Archive for May 2016
This morning’s photo post about Fort York, and tangentially the War of 1812 and the wider theme of Anglo-American relations, made me think about the different ways relations between the United States and the British Empire have been depicted in alternative history.
Sometimes scenarios are imagined in which the Thirteen Colonies never break away from the Empire, producing a range of results as variable as these colonies becoming the powerhouses of a superpower tranatlantic commonwealth to North America becoming a restive continent-sized Ireland. Other times, scenarios are imagined where the British Empire and the United States end up becoming committed enemies, the established power and the rising one fighting over borders and spheres of influence, with or without allies. I think it might be relatively rare that the two polities are shown as having a peaceful relationship from the start. Perhaps it’s because peace isn’t as interesting?
What I find fascinating about the War of 1812 is that it represents a point at which Anglo-American relations could have tipped into one pattern or the other. Had there been more adroit diplomats in both countries, the war could have been avoided altogether, and Anglo-American relations would have been much warmer earlier. Had one side or both pushed more, we could have had different boundaries. Had the war started earlier and lasted longer, been more a North American theatre of the Napoleonic Wars, the long-term consequences would be incalculable. The Toronto I live in and love certainly wouldn’t be the same city, whether under American jurisdiction or alternatively as part of a polity extending even deeper into the Midwest or as something else entirely. Relatively minor changes could have ballooned into huge things.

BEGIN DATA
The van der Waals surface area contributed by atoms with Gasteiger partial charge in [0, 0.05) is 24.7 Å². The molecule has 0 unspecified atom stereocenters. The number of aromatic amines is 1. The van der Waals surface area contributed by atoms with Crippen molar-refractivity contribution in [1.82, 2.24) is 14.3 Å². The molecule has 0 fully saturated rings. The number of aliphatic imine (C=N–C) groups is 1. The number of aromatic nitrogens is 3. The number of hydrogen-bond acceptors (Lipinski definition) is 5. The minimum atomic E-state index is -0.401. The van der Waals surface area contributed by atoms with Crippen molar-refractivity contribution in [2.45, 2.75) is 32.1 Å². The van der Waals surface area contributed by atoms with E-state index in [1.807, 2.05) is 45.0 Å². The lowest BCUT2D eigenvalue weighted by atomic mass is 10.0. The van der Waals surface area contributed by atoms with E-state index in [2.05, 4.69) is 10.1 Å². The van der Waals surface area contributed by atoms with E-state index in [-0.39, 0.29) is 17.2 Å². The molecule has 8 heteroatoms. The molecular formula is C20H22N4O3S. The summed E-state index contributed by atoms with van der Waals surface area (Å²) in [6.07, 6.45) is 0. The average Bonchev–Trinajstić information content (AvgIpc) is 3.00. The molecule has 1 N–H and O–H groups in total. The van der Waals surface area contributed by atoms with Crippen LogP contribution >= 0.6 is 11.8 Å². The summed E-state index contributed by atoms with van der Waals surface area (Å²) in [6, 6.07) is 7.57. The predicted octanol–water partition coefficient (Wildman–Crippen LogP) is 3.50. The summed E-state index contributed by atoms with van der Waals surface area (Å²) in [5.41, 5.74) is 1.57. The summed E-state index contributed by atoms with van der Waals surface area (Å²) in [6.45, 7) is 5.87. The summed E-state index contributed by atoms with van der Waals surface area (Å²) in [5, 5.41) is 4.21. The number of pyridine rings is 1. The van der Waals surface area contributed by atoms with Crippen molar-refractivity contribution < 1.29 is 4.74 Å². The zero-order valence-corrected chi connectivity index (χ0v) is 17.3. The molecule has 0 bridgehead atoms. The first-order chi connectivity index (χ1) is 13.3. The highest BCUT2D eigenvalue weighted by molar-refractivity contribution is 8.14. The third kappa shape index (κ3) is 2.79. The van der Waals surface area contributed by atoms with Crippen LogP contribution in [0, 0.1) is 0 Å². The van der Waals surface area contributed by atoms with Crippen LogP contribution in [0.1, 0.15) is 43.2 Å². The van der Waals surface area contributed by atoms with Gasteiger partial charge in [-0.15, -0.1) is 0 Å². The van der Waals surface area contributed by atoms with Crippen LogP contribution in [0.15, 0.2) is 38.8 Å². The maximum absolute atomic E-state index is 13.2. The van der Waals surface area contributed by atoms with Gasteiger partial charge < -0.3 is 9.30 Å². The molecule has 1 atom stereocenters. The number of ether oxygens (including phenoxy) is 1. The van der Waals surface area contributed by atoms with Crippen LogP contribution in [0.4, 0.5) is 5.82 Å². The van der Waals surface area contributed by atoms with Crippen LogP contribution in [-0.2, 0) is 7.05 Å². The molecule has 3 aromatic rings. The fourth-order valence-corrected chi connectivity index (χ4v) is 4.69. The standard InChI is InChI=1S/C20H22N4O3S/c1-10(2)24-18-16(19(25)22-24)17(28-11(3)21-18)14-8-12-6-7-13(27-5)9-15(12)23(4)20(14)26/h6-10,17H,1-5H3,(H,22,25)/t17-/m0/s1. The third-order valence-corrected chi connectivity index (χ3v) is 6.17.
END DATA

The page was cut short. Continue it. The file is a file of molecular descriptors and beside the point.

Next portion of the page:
(I suppose this, this demonstration of the butterfly effect writ large, is why I like alternate history so much. Small things matter, have import. What greater reassurance can anyone have than this?)
Torontoist’s Emily Macrae looks at how Toronto can learn from Strasbourg’s approach to bikes, to bike parking in particular.
Cycling is a big deal in France’s seventh largest city. Strasbourg boasts 560 kilometres of bike lanes and 19,000 bike parking posts for a population of just over 275,000 in the city itself and around 768,000 in the metropolitan area. By comparison, Toronto has slightly more than 400 kilometres of bike lanes (including both protected cycle tracks and off-road trails) and 17,000 “post and ring” parking stands on sidewalks and boulevards.